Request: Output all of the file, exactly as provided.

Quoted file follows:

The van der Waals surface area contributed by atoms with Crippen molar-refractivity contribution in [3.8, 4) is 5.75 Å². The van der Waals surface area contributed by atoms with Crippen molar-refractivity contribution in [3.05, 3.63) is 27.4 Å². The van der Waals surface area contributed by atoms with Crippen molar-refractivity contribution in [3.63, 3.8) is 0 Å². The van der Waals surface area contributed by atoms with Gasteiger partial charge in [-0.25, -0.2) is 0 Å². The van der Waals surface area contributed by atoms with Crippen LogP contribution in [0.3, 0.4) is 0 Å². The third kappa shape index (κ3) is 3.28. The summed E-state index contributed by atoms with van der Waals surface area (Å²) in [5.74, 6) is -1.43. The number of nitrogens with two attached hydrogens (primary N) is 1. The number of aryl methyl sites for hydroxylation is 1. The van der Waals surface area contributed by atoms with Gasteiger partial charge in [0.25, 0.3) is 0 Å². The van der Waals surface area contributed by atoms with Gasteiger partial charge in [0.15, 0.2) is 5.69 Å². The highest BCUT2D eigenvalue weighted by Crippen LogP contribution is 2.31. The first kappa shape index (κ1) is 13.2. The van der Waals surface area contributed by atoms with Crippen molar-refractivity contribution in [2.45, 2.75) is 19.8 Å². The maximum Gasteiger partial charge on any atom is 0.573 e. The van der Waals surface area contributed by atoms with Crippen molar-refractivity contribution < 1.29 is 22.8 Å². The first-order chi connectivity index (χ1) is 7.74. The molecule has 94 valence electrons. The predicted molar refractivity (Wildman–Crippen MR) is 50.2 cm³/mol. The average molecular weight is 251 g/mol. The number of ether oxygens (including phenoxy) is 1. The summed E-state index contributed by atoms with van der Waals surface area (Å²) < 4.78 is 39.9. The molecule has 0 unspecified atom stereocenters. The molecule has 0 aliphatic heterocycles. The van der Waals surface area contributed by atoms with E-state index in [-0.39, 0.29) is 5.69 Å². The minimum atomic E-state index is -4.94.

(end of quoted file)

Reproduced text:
The van der Waals surface area contributed by atoms with Crippen molar-refractivity contribution in [3.8, 4) is 5.75 Å². The van der Waals surface area contributed by atoms with Crippen molar-refractivity contribution in [3.05, 3.63) is 27.4 Å². The van der Waals surface area contributed by atoms with Crippen molar-refractivity contribution in [3.63, 3.8) is 0 Å². The van der Waals surface area contributed by atoms with Gasteiger partial charge in [-0.25, -0.2) is 0 Å². The van der Waals surface area contributed by atoms with Crippen LogP contribution in [0.3, 0.4) is 0 Å². The third kappa shape index (κ3) is 3.28. The summed E-state index contributed by atoms with van der Waals surface area (Å²) in [5.74, 6) is -1.43. The number of nitrogens with two attached hydrogens (primary N) is 1. The number of aryl methyl sites for hydroxylation is 1. The van der Waals surface area contributed by atoms with Gasteiger partial charge in [0.25, 0.3) is 0 Å². The van der Waals surface area contributed by atoms with Gasteiger partial charge in [0.15, 0.2) is 5.69 Å². The highest BCUT2D eigenvalue weighted by Crippen LogP contribution is 2.31. The first kappa shape index (κ1) is 13.2. The van der Waals surface area contributed by atoms with Crippen molar-refractivity contribution in [2.45, 2.75) is 19.8 Å². The maximum Gasteiger partial charge on any atom is 0.573 e. The van der Waals surface area contributed by atoms with Crippen molar-refractivity contribution < 1.29 is 22.8 Å². The first-order chi connectivity index (χ1) is 7.74. The molecule has 94 valence electrons. The predicted molar refractivity (Wildman–Crippen MR) is 50.2 cm³/mol. The average molecular weight is 251 g/mol. The number of ether oxygens (including phenoxy) is 1. The summed E-state index contributed by atoms with van der Waals surface area (Å²) < 4.78 is 39.9. The molecule has 0 unspecified atom stereocenters. The molecule has 0 aliphatic heterocycles. The van der Waals surface area contributed by atoms with E-state index in [-0.39, 0.29) is 5.69 Å². The minimum atomic E-state index is -4.94.